Tuscan Cooking: A Conversation with Lara Krupicka
Tell us about yourself! What do you do when you’re not traveling the world? Where do you live? What made you decide to travel to your destination?
I’m a parenting journalist, editor and author of ‘Bucket List Living for Moms: Become a More Adventurous Parent’ and ‘Family Bucket Lists: Bring More Fun Adventure and Camaraderie into Every Day’. I write primarily for parenting magazines across the U.S. and am an advocate for living out your life longings in both big and small ways every day. I live in the suburbs of Chicago with my husband and three daughters.
My trip to Italy was inspired by a long-time desire to see Tuscany and its beautiful hillside towns and vineyards. Of all my bucket list goals, that one was on the top of my list. Our 20th anniversary was the catalyst for making that happen. We visited Rome, Florence, the Cinque Terre and Milan. It was all amazing, but Florence and Tuscany were by far my favourite, and the cooking class was definitely a highlight.
What kind of cooking class did you take? How long was it, where was it held?
We took a traditional Tuscan cooking class that included making fresh egg pasta from scratch, along with Potato Brocatelle (appetizer), Pasta all Norma, Chicken with Herbs and Saffron, and Tiramisu. It was a 4 1/2-hour class held in the classrooms of In Tavola cooking school in Florence, a short walk across the Arno River from the Piazza Santa Trinita.
Did the cooking class include any extra activities, such as a visit to a marketplace or a restaurant?
The class we took was a half-day class, so it focused on cooking. However, the meal was served family style at a long wooden table in the school’s wine cellar. It was a charming setting and made for a memorable finish to the class.
What did you learn? What were your most memorable experiences? What were the biggest disappointments?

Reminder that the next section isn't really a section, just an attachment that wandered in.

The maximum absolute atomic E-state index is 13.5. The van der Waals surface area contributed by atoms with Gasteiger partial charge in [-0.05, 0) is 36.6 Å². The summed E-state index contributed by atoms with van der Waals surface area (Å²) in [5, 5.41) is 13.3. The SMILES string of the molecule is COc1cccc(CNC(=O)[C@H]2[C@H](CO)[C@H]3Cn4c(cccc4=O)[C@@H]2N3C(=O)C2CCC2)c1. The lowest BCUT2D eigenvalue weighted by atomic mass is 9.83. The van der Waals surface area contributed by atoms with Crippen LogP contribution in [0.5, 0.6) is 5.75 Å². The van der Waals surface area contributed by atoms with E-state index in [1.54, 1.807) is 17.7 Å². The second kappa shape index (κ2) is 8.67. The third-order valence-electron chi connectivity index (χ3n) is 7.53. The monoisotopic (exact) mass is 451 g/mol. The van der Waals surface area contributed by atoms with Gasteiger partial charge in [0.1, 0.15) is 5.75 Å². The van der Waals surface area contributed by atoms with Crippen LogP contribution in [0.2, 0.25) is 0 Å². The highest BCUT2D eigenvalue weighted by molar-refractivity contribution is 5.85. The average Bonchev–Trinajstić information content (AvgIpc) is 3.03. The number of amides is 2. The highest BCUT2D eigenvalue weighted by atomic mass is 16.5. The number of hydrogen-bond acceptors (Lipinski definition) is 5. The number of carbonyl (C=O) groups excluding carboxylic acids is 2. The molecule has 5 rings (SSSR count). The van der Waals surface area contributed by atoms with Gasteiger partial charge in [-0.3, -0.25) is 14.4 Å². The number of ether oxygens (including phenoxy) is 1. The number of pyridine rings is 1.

The course focused on taking us through three recipes and our instructor made sure to coach us on various skills used in preparing them. I learned how to mash unpeeled, cooked potatoes using a ricer (so much easier!) and discovered that making homemade pasta isn’t so much difficult as it is time consuming. I definitely want to try doing that at home. Our instructor was a real character – very amusing to work with and enthusiastic about cooking. And the food turned out great!
Our biggest disappointment was not having our own copies of the recipes at hand as we learned, for taking notes. We were given a booklet of them at the end, but discovered that our chef had made variations on the ingredients and we couldn’t remember quantities of what he had substituted. Even taking notes on blank paper could have been a help.
What do you wish you knew before you went?
I read reviews of the class before I booked it, so I felt prepared for what to expect. And in some respects my experience exceeded my expectations. It might have helped to know that it wasn’t as much in-depth instruction as it was guidance through cooking specific recipes. And with the meal served family style, you won’t be guaranteed that the dish you’re being served is the exact one cooked at your station (although I think they tried hard to serve you what you cooked). It didn’t bother me, but others may find that important to know.
Would you recommend other women travellers take this cooking class?
I definitely recommend this class for women. While I took the class with my husband (actually, I took it *because* of my husband – he is more of a foodie than I am), I certainly would do it again with a friend. The class itself was a mixture of couples and singles – we shared a cooking station with two American women and had a great time together.
The class was held by the cooking school Il Tavolo, in Florence. Classes typically start at 5:15pm and last for 4.5 hours.